Not Quite a Blowout: Bobcats Handle the Clippers

On a slow night in the league, my fears of a Clipper uprising were unfounded. The Bobcats pulled away in the second half, eventually making the game look like a blowout, 94-73.

There were two primary causes of the Bobcats' run. First, Baron Davis had an abysmal game at both ends of the floor. In 34 minutes, he had 3 points on 1-7 shooting, 3 turnovers, and 4 fouls, all tempered somewhat by 3 steals and 8 assists, both team highs. However, he was thoroughly flustered and, at times, seemed to go into a lackadaisical funk. When he's on, Baron's swag knocks opponents for another loop, but that same drive and reliance on feeling the moment swings the other way, too.

Second, aside from Steve Novak, who was 3-6 from beyond the arc and scored 13 points, the Clips got absolutely nothing from their bench. Fred Jones was a non-factor, and Ricky Davis continued demonstrating that he doesn't belong in the NBA anymore.

For the Bobcats, Raymond didn't kill us, and Emeka put up yet another dominant stat line. In 39 minutes, Okafor had 19 points on 8-14 shooting, 16 rebounds, and 3 blocks. He turned it over 3 times, but that is what it is. I'll take that minor step back if it's all a part of keeping Randolph below his season averages.

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-- Radmanovic looked pretty comfortable within Larry Brown's scheme. As expected, he won't pass like Diaw, but he'll serve the same scoring function, only off the bench, and with a somewhat higher percentage of threes attempted.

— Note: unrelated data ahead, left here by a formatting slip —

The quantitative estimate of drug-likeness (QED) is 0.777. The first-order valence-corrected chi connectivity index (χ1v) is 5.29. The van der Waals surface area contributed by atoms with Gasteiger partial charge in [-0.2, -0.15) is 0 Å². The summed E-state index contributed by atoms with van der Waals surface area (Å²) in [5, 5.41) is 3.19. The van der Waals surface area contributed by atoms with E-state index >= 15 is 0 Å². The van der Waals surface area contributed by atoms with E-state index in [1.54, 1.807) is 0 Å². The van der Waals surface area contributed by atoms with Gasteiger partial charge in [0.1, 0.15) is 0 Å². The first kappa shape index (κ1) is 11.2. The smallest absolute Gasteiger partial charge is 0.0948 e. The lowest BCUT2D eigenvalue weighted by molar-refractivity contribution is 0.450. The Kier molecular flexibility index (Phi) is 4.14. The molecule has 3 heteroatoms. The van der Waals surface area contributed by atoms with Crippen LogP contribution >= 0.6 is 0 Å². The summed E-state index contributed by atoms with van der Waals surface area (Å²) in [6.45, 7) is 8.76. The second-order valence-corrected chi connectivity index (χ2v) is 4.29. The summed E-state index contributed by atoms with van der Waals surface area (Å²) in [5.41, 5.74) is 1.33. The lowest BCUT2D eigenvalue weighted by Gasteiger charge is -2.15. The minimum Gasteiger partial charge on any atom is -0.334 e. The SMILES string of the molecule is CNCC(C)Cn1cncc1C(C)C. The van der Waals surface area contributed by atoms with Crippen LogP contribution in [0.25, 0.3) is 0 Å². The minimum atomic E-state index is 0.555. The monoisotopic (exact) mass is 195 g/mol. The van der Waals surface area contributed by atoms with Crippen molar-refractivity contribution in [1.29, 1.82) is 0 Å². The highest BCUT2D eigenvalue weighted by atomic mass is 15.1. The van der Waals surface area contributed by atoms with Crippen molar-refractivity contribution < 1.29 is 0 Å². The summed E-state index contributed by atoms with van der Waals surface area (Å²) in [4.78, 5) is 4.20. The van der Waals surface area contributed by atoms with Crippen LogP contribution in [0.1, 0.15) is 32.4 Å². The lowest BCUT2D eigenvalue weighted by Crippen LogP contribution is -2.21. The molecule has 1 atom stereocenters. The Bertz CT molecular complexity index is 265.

-- Cartier Martin was miscast as a three when the Bobcats initially ran him out there. He's still a little jumpy and awkward trying to play off the ball, but when the ball's in his hands and he can make his own shot, he displays a much more natural air about him. Unfortunately, he's just not talented enough to make the offense work by himself if it turns out he doesn't really want to play within a defined system and only wants to be the end point of the offense. Think Rashad McCants.

-- Sean May got a nice hand when he entered the game. I'll be polite and say he just doesn't have his basketball legs, yet.

-- I didn't realize just how small Eric Gordon is. His success will depend on his ability to guard twos significantly bigger than he is, or his ability to handle the ball and create offense for his teammates as the point, or whether his teams choose to sign big point guards to play alongside him and guard most twos.

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